The Raster3D molecular graphics package consists of a core program render and a number of ancillary programs which produce input files for rendering from Brookhaven PDB files of atomic coordinates. Raster3D can also render images composed using version 1.4 of Molscript


Raster3D uses a fast Z-buffer algorithm to produce high quality pixel images featuring two light sources, specular highlighting, Phong shaded surfaces, and shadowing. Output is in the form of a pixel image with 24 bits of color information per pixel.

Raster3D does not depend on graphics hardware for operation. Four image output formats are supported: AVS, TIFF, SGI libimage, and a private format which is backwards-compatible with earlier versions of Raster3D. To actually view or manipulate the images produced, you must also have installed an image viewing package (e.g. John Cristy's ImageMagick or the SGI libimage utilities).

Ancillary programs are provided for the generation of object descriptions based on atomic coordinates stored in Brookhaven PDB format. Although the rendering program is not specific to molecular graphics, Raster3D is not intended as a general purpose ray-tracing program. Some of the algorithms used have been chosen for speed rather than generality; that is, they happen to work well for the types of images the program is intended for, but may produce odd results if used for very different types of image.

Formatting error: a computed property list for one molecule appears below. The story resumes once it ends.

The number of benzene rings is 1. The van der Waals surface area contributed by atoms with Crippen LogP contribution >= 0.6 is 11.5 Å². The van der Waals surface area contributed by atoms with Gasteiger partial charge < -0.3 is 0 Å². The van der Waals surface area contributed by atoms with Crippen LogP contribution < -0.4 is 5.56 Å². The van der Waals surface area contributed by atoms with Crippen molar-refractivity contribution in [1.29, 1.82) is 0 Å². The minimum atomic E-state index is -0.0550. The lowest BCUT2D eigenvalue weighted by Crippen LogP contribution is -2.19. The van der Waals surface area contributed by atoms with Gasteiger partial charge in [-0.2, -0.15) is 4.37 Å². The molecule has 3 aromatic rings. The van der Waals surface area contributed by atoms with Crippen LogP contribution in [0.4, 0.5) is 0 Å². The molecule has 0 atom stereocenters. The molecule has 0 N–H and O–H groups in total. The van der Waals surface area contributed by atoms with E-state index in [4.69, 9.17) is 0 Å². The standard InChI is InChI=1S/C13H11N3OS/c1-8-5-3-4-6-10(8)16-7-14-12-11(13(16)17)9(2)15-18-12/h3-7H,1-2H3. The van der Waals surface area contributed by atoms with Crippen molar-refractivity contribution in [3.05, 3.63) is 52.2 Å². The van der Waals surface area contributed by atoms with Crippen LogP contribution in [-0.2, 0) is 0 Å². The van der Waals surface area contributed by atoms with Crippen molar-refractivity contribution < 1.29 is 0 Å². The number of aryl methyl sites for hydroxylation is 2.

Raster3d currently supports rendering five object types: spheres, triangles, planes, smooth-ended cylinders, and round-ended cylinders. Version 2.1 added support for two additional "object types" which are really modifiers for characteristic properties of existing objects. One of these allows specification of explicit surface normals at triangle vertices; the other allows specification of surface reflectance properties specific to individual objects.

Version 2.2: The major new feature in Raster3D Version 2.2 is support for transparent objects. This permits Raster3D rendering of transparent molecular surfaces in combination with the existing provisions for depicting molecular structures. In keeping with the philosophy of the package, the intention is not to duplicate the power of more general programs for composing or describing such surfaces. The idea rather is to provide a tool for creating images with greater resolution and photorealism than is generally possible using a graphics workstation screen.

Also new in this version is the normal3d utility, a tool to facilitate merging Raster3D input files created by different programs.